One of the best ministry tips I might suggest at this time of year is to watch out for the pitfalls of church “resolutions.” Tis the season to resolve to do things, and there is nothing wrong with that. I have some goals of my own. Our church has some, as well. However, our resolutions can become our nemesis. If a church fails to meet human generated goals year after year, it will injure the church’s long-term resolve and erode their trust in leadership.
One of the primary reasons we don’t trust politicians is because they promise things they cannot deliver, or deliver the promised result through inappropriate means. This leads to a feeling of betrayal or a sense that we ought not to take what they say too seriously. When Jesus talks about not swearing, but instead letting our “yes” be “yes” and our “no” be “no,” He provides us some good wisdom for both life and ministry.
If you have Vision Sundays or budgets or capital campaigns or foyer conversations with the church, use “yes,” “no,” or “I’m not sure.” Use, “Can you give me some time to think about that?” Even as we set goals we believe honor the Lord, let’s not promise things we can’t deliver. If your church is setting some goals this year (and you should), be wise. Don’t, under the cloak of “faith” set a goal that will require God to part the Red Sea or raise the dead to achieve. That’s not faith, that’s testing God. Remember, God parted the Red Sea (extraordinary) as Moses and the Israelites were simply trying to get away from Pharaoh. They weren’t seeking a miracle, God performed one in the midst of everyday life. In my experience, God delivers huge blessings as we follow cloud and fire faithfully each day.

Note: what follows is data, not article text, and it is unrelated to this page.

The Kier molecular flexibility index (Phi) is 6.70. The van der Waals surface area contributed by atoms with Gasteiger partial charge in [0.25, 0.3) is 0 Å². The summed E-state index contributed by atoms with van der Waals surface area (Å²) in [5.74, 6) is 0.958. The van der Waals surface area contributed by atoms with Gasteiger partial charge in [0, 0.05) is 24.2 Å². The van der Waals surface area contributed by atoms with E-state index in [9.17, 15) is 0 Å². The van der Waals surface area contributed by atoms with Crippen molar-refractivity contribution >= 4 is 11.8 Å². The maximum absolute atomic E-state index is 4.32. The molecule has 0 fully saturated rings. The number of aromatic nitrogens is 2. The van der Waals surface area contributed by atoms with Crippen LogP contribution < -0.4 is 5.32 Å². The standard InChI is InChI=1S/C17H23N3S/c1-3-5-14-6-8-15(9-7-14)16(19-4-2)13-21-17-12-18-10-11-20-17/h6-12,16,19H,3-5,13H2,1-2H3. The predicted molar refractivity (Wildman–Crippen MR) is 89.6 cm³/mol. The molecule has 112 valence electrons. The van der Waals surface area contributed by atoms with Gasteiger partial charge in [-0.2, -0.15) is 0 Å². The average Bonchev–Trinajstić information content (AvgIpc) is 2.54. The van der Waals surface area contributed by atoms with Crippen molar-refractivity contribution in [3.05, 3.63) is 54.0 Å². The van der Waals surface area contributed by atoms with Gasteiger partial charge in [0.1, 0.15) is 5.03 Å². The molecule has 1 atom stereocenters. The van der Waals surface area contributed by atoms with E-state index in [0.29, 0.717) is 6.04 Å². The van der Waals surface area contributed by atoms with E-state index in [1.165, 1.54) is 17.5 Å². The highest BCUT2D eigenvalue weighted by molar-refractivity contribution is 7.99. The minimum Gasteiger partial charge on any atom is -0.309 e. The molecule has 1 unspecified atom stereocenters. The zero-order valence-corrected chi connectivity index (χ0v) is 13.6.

Don’t promise the 10,000 baptisms this year. Set a goal to be reach more people for Jesus, and have some concrete ways you’re going to do it. Don’t resolve your church is going to end all human trafficking over the next year. Instead, set the abolition of human trafficking as a value. Then, develop some clear steps toward that end. Join some other churches who have the same passion. Tell the truth. Avoid hyperbole.
Embrace vision, not hallucination.
Embrace vision, not dreams.
Let’s avoid flinging our churches off the roof of the Temple and telling God He promised not to let our foot dash against a stone. Instead, let’s set goals more consistent with daily discipleship and daily following of cloud and fire. We shouldn’t be surprised if God parts the Sea in front of us.
I’m not saying we should all aim low or not set goals. I’m suggesting we understand the difference between vision and hallucination, and stick with vision. Let’s have ambitious vision and clear steps, not hallucinations. Then, we can stand back at the end of the year and marvel at what God has done, not what we humans failed to achieve.